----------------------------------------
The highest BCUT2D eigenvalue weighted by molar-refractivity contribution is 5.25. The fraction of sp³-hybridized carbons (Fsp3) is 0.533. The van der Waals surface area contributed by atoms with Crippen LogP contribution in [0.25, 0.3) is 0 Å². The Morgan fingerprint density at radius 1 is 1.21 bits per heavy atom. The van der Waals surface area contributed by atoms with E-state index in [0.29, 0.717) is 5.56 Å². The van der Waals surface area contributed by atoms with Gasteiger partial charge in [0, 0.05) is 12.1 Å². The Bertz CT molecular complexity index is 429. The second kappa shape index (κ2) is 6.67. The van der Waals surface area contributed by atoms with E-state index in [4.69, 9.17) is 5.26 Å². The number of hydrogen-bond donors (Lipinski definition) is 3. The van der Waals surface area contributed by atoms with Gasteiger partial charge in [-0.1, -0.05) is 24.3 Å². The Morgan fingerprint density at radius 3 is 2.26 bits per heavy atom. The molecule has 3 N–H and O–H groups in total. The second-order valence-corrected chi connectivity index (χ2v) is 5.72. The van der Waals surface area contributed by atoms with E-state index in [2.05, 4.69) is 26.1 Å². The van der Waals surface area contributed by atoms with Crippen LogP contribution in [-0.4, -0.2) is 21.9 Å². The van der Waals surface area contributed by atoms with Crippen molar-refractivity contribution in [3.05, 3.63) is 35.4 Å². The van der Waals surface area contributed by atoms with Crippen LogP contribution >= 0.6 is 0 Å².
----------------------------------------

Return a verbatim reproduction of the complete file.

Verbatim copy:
The highest BCUT2D eigenvalue weighted by molar-refractivity contribution is 5.25. The fraction of sp³-hybridized carbons (Fsp3) is 0.533. The van der Waals surface area contributed by atoms with Crippen LogP contribution in [0.25, 0.3) is 0 Å². The Morgan fingerprint density at radius 1 is 1.21 bits per heavy atom. The van der Waals surface area contributed by atoms with E-state index in [0.29, 0.717) is 5.56 Å². The van der Waals surface area contributed by atoms with Gasteiger partial charge in [0, 0.05) is 12.1 Å². The Bertz CT molecular complexity index is 429. The second kappa shape index (κ2) is 6.67. The van der Waals surface area contributed by atoms with E-state index in [4.69, 9.17) is 5.26 Å². The number of hydrogen-bond donors (Lipinski definition) is 3. The van der Waals surface area contributed by atoms with Gasteiger partial charge in [-0.1, -0.05) is 24.3 Å². The Morgan fingerprint density at radius 3 is 2.26 bits per heavy atom. The molecule has 3 N–H and O–H groups in total. The second-order valence-corrected chi connectivity index (χ2v) is 5.72. The van der Waals surface area contributed by atoms with E-state index in [2.05, 4.69) is 26.1 Å². The van der Waals surface area contributed by atoms with Crippen LogP contribution in [-0.4, -0.2) is 21.9 Å². The van der Waals surface area contributed by atoms with Crippen molar-refractivity contribution in [3.05, 3.63) is 35.4 Å². The van der Waals surface area contributed by atoms with Crippen LogP contribution >= 0.6 is 0 Å².